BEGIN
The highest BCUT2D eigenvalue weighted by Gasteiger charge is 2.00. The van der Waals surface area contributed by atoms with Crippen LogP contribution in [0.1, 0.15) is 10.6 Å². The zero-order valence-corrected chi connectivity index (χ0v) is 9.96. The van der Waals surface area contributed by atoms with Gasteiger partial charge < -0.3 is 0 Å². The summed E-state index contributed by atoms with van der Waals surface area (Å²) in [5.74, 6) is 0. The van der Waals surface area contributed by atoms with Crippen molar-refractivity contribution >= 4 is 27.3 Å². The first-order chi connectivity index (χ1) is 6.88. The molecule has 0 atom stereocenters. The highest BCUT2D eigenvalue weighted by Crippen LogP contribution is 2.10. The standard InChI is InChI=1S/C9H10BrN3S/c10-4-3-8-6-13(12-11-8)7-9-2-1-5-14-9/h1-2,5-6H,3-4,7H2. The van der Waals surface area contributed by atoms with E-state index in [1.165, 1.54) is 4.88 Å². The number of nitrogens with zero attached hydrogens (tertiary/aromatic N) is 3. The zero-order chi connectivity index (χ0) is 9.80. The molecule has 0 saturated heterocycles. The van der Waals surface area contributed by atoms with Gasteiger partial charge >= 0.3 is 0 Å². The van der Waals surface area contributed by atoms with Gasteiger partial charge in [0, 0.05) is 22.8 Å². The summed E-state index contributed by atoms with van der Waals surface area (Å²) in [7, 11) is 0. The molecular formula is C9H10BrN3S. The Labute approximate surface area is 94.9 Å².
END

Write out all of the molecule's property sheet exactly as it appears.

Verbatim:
The highest BCUT2D eigenvalue weighted by Gasteiger charge is 2.00. The van der Waals surface area contributed by atoms with Crippen LogP contribution in [0.1, 0.15) is 10.6 Å². The zero-order valence-corrected chi connectivity index (χ0v) is 9.96. The van der Waals surface area contributed by atoms with Gasteiger partial charge < -0.3 is 0 Å². The summed E-state index contributed by atoms with van der Waals surface area (Å²) in [5.74, 6) is 0. The van der Waals surface area contributed by atoms with Crippen molar-refractivity contribution >= 4 is 27.3 Å². The first-order chi connectivity index (χ1) is 6.88. The molecule has 0 atom stereocenters. The highest BCUT2D eigenvalue weighted by Crippen LogP contribution is 2.10. The standard InChI is InChI=1S/C9H10BrN3S/c10-4-3-8-6-13(12-11-8)7-9-2-1-5-14-9/h1-2,5-6H,3-4,7H2. The van der Waals surface area contributed by atoms with E-state index in [1.165, 1.54) is 4.88 Å². The number of nitrogens with zero attached hydrogens (tertiary/aromatic N) is 3. The zero-order chi connectivity index (χ0) is 9.80. The molecule has 0 saturated heterocycles. The van der Waals surface area contributed by atoms with Gasteiger partial charge >= 0.3 is 0 Å². The van der Waals surface area contributed by atoms with Gasteiger partial charge in [0, 0.05) is 22.8 Å². The summed E-state index contributed by atoms with van der Waals surface area (Å²) in [7, 11) is 0. The molecular formula is C9H10BrN3S. The Labute approximate surface area is 94.9 Å².